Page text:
I never knew how I’d feel about Ace if and when I got him back. For some people, a psychological switch flips, and the car never feels the same again. Part of me hoped Ace would be totalled, that was my immediate response. That said, the weekend after the accident, I was down at the beach for Memorial Day, and I saw multiple Miata Club Editions roll by, and it pained me in my heart. The people driving them were all clearly enjoying their lives, especially the epic gentleman riding top-down in heavy rain with pilot goggles on (I salute you!). I knew I wanted Ace back after feeling that sense of loss.

Now that I have him back, I’m really thrilled that he wasn’t totalled. For me, the accident has actually accelerated my sense of connection with this car. I mean it almost feels weird not to use his name. The way I see it, Ace kept me safe from injury, or worse, and for that I have nothing but gratitude.

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In terms of how I feel about the accident, the biggest thing for me was the lack of control. I mean, I’m someone who takes driving extremely seriously, and I’ve spent a good amount of time honing my driving skills to become a genuinely good driver. I’ve probably averted around 20 very serious accidents so far in my 10 years behind the wheel. But in this instance, there was absolutely nothing I could do. I had no time to react, not even time to realize what was happening until it had happened. I guess you could say it has definitely broadened my awareness of safety in cars, and I value it a lot more as a result. Having the driving skills to avoid an accident are very important, but it’s equally important to make sure the car you’re in can take a hit if it has to. The NC Miata may be small, but its built very solid. Keep in mind, it has to pass the same crash tests as every other car on the road.

I held off over a month to write this article because I wanted to let the insurance situation settle. The accident was unquestionably deemed her fault by the police, as she turned into the side of my car while I was going 40mph. Had she turned slower (between still traffic in my left lane, I was in the right lane), then I may have been able to avoid her, or she likely would’ve just missed me. But no, she gunned it without taking the time to look and see if anyone was coming. It was a brutally stupid decision, and it could’ve killed me as well as the child she was carrying. I don’t hold any ill will against her at all, though, not at the scene, and not now. I just really hope this scared the living shit out of her enough that she will never turn blindly into oncoming traffic again.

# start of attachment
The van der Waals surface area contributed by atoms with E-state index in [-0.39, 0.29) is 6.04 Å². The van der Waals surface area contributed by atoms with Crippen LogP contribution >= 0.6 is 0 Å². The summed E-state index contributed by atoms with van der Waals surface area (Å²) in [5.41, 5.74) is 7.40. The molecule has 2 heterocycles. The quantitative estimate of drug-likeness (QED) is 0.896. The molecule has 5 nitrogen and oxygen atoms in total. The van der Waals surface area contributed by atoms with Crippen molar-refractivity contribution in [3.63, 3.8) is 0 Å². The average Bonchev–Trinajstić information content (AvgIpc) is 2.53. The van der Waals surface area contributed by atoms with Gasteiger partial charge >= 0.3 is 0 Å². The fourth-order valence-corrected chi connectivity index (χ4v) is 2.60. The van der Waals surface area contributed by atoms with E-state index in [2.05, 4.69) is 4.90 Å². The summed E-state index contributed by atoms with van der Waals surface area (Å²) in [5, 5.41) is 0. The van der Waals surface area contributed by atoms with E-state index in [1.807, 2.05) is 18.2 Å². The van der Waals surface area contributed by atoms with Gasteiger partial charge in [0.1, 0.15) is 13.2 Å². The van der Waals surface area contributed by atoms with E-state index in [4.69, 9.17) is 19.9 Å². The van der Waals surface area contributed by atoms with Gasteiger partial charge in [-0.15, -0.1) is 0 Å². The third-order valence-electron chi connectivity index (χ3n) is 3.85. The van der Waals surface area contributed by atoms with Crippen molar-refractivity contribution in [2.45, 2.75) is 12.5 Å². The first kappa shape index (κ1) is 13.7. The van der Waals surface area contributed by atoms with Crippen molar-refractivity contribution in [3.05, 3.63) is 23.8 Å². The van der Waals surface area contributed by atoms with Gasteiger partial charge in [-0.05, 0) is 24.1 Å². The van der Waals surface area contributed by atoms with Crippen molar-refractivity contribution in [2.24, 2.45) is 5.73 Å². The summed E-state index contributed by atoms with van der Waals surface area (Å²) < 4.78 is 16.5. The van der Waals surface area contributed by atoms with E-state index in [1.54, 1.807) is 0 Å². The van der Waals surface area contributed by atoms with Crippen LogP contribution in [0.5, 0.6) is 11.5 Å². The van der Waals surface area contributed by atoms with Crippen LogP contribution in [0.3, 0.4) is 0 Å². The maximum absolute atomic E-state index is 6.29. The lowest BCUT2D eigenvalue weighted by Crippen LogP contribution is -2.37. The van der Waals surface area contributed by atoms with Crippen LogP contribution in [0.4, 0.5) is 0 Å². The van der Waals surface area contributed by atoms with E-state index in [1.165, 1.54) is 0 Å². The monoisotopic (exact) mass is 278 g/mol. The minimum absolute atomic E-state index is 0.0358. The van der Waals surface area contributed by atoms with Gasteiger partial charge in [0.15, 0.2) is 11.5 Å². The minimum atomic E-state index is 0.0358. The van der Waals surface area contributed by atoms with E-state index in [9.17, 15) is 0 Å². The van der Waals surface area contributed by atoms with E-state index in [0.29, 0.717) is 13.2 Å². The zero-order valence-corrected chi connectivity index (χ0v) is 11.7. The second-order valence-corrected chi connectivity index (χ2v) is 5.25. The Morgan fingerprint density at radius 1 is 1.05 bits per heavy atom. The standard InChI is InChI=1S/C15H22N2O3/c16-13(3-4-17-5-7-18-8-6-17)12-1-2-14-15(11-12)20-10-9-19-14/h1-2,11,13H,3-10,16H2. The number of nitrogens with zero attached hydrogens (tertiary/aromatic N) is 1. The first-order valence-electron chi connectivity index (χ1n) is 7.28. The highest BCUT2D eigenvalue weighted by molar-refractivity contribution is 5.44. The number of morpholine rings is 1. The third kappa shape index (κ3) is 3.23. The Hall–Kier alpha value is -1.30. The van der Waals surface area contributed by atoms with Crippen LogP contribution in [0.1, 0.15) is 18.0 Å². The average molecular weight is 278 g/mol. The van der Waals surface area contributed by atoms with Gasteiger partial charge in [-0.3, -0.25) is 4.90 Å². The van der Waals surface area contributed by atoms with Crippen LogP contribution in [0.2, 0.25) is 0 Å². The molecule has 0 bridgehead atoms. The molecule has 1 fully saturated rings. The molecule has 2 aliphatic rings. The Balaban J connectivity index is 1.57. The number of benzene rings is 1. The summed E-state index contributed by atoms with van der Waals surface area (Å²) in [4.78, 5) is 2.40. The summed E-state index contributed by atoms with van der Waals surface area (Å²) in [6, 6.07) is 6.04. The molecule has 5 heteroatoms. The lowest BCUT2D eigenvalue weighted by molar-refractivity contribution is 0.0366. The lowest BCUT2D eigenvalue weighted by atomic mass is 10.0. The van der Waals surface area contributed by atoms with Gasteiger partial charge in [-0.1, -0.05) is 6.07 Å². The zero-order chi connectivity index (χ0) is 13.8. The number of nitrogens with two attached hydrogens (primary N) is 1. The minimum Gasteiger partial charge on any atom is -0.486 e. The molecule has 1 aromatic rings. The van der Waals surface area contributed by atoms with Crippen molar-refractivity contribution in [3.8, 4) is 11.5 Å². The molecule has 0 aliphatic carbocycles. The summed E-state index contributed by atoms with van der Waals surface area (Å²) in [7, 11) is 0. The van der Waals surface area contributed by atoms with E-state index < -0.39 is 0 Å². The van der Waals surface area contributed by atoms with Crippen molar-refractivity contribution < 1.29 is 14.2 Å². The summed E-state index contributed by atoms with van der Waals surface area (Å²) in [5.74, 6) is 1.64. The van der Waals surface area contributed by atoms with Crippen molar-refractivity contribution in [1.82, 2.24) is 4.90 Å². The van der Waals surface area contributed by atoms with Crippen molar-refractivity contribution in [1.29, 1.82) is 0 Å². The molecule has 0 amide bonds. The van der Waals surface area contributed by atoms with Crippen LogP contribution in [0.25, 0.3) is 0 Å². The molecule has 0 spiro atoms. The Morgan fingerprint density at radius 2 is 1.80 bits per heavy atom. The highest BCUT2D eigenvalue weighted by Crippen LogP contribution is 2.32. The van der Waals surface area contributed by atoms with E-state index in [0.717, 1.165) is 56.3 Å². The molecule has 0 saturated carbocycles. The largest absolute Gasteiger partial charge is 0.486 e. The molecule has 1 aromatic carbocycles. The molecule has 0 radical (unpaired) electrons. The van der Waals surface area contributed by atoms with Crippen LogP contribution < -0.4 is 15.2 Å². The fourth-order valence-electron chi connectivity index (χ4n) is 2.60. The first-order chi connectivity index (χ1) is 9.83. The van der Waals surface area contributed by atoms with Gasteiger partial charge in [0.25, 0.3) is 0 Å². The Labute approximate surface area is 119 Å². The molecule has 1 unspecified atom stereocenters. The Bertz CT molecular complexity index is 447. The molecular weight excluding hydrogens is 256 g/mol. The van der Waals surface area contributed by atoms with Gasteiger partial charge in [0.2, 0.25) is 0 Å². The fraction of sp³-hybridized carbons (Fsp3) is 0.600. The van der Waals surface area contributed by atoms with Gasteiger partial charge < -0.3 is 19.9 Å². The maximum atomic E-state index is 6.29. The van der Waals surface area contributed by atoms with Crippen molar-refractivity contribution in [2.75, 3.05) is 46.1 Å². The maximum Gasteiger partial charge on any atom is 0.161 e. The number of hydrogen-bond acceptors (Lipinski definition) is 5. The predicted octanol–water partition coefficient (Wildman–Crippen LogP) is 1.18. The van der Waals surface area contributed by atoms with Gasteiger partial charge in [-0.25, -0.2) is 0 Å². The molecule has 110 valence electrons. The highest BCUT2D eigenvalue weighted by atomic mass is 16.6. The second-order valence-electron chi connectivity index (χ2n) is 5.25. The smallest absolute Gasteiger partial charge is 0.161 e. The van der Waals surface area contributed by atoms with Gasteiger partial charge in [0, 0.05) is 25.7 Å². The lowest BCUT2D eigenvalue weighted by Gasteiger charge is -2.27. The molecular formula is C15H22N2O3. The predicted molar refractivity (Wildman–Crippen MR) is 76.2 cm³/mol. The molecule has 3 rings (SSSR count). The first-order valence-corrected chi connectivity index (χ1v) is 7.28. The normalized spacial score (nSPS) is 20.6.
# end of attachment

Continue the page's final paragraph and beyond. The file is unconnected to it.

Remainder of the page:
Once quick dumb decision can have drastic consequences, and we all, myself especially, need to remember that every time we get behind the wheel. We really are responsible not just for our own safety, but for the safety of everyone we share the road with.

I am eternally grateful to have been so lucky in this situation because I know it could have easily gone a different way. On top of all that luck, Ace managed to survive, so I look forward to what’s to come with him.

PS: ALWAYS WEAR YOUR DAMN SEATBELT, and sit as far back as you can. One of the reasons I wasn’t hurt here was because I did those things. You have to leave room for the airbag to expand… if you don’t it will expand regardless, but your ribs and internal organs will be in its way. Best not to have that be the case. Please be smart, people.

-Nick Walker

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4 thoughts on “A Day I Hoped Would Never Happen: Reacting To My First Accident”

  1. Damn man, I’m glad you and Ace survived that! Accident looked awful but everyone involved was fortunate enough to walk away a bit beat up but fine. Enjoy life and Ace!

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  2. Thank God you were OK! Thank God the other driver and unborn child were OK. Appreciate your wisdom about driving defensively and getting as much distance as possible from the steering wheel.

    Like